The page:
Crisis communication comedy

I joined a class this morning on crisis communication for non-profits. There were some good tidbits from the lecture. I was able to get glean some useful information from the talk, and even got the slides from the presentation afterward.

Here it is:

I mostly like what was said, aside from the “never talk off the record” part and no mention of “never lying” to a reporter, which is something I think people fall into a lot.

At the end of the class we were asked to role play a crisis situation discussion with a member of the media. The person I’m working with runs a small private school and the scenario we came up with a child was picked up by an authorized person, namely a parent who did not have custody, and was now missing. I played the reporter. We decided to keep it light (after hearing a class full of people take it seriously).

Author: Joe Wessels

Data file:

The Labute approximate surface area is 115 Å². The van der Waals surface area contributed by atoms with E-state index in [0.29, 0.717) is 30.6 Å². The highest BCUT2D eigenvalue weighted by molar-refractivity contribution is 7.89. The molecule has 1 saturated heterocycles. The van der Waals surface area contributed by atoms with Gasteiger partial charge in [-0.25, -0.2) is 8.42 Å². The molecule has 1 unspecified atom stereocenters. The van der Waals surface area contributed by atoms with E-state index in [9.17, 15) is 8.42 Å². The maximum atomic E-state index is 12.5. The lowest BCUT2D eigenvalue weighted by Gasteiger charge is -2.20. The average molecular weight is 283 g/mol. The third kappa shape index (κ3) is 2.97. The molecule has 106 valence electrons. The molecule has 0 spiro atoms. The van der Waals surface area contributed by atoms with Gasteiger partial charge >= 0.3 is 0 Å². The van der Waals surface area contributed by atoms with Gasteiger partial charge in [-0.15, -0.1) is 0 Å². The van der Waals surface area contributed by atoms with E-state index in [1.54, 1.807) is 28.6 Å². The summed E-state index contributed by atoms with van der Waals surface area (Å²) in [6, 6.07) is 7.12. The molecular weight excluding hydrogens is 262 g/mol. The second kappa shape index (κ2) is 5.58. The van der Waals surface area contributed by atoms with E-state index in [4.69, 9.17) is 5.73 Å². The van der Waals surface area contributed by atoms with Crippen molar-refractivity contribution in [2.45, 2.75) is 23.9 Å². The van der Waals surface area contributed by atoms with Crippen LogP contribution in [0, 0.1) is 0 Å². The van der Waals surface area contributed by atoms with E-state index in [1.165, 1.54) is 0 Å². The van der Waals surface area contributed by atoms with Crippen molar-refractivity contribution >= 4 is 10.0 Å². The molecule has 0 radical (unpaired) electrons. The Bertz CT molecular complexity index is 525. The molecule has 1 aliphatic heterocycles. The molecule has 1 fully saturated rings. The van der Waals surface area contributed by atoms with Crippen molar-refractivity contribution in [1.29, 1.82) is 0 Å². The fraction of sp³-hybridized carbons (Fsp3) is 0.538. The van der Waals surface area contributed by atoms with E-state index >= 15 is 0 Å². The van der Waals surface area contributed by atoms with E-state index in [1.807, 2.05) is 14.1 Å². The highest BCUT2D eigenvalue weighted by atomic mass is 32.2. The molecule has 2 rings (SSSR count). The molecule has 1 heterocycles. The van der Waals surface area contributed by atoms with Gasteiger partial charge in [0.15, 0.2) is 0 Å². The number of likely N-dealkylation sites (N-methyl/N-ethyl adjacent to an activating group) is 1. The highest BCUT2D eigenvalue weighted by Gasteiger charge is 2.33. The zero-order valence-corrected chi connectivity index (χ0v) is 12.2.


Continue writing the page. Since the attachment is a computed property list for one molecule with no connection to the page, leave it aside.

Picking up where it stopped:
Joe Wessels is a freelance journalist and photographer. Wessels covers local news events for Thomson Reuters news service and features for About.com's Cincinnati Guide site, plus is the executive director of hyperlocal news site, iRhine.com. He wrote for The Cincinnati Post, covering Cincinnati City Hall and Hamilton County government and wrote a weekly political column, which continued weekly at Cincinnati CityBeat. Previously, he was a reporter for the Cincinnati Business Courier and writes or has written for several publications in Cincinnati and around the country including The Cincinnati Enquirer, Las Vegas Review-Journal, Cincinnati Magazine, Cincy Magazine and the Sacramento News & Review. He is a native of Colerain Township, one of Cincinnati's western suburbs, and now lives in Over-the-Rhine near downtown Cincinnati. He has a Bachelor of Arts degree in psychology and a journalism writing certificate from the University of Cincinnati. He also graduated from Colerain High School, is an avid photographer, news junkie and was once a roller rink disc jockey, and sometimes rides a scooter around town.

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